Beto O’Rourke, in his first day as a presidential candidate, said changing the composition of the court was “an idea we should explore.” Kamala D. Harris, Elizabeth Warren and Kirsten Gillibrand have all expressed at least some interest. Long shot Pete Buttigieg embraced the idea, suggesting six more justices.
While many observers have argued that stacking federal courts for political reasons ends up hurting those who try it, our research suggests otherwise.
Citizens often reject attempts to reshape their high courts
Both in the United States and elsewhere, the public often resists efforts to reshape or stack the courts for political motives. Franklin D. Roosevelt’s infamous court-packing plan failed nearly a century ago. Just three months ago, after intense public and international opposition, Poland’s government reversed its controversial plan to purge members of its high court.
Political scientists have come to a consensus: Given widespread public support for the judiciary, incumbents tend to leave the courts alone, fearing they’ll be punished in the next election.
But would they be?
To be sure, Americans strongly support the Supreme Court and the federal court system. But many are more tolerant of proposals to change the courts’ composition than the conventional wisdom suggests. A sizable minority say they might even reward incumbents at the ballot box for change, particularly when they are proposed by fellow partisans and/or justified in apolitical terms.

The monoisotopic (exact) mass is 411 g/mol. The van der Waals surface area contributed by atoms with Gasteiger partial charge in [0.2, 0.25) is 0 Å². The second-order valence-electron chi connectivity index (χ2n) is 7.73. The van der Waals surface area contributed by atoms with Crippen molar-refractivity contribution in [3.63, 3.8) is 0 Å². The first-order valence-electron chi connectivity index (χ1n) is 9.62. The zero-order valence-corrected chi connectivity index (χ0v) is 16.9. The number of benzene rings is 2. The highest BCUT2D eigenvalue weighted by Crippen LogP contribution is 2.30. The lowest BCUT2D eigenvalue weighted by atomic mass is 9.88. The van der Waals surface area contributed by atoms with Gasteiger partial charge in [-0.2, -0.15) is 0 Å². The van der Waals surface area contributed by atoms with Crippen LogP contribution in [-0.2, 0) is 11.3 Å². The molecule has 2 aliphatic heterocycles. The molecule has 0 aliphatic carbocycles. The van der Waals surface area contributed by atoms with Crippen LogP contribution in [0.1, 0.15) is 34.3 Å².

How we did our research
Last fall, we surveyed a nationally representative sample of 1,000 Americans as part of the Florida State University module of the Cooperative Congressional Election Study. Embedded in the survey was an experiment about a hypothetical court-packing attempt. We told participants that an incumbent senator from a nearby state “recently introduced a bill in the U.S. Senate that would expand the size of the federal judiciary, adding 64 new federal circuit court (appellate) judges (a 37 percent increase), and 189 new district court (trial) judges (a nearly 30 percent increase).” To make our experiment more realistic, we based the proposal’s details on an actual court-packing proposal that a Federalist Society co-founder made last summer.
We randomly changed two aspects of the proposal: the party of the senator who proposed the bill and the proposal’s rationale. Some respondents read a scenario in which “legal experts” called the proposal benignly bureaucratic and said it would help the courts manage a growing caseload. For other respondents, the “legal experts” said the bill was an attempt to stake the judiciary with like-minded judges.
After they’d read about the proposal, we asked people both if they would vote for the senator in an upcoming election and how they felt about the proposal.
Who is doing the packing, and why is the court being packed?
Overall, respondents were lukewarm on increasing the size of the federal courts. Only 23 percent said they supported the hypothetical court-packing proposal.
However, when court packing was proposed by a member of their own party, support nearly doubled to 40 percent. Similarly, respondents were 36 percent more likely to report wanting to reelect a senator who proposed a court-packing bill and was a member of their own party than a senator from the other party with a similar proposal.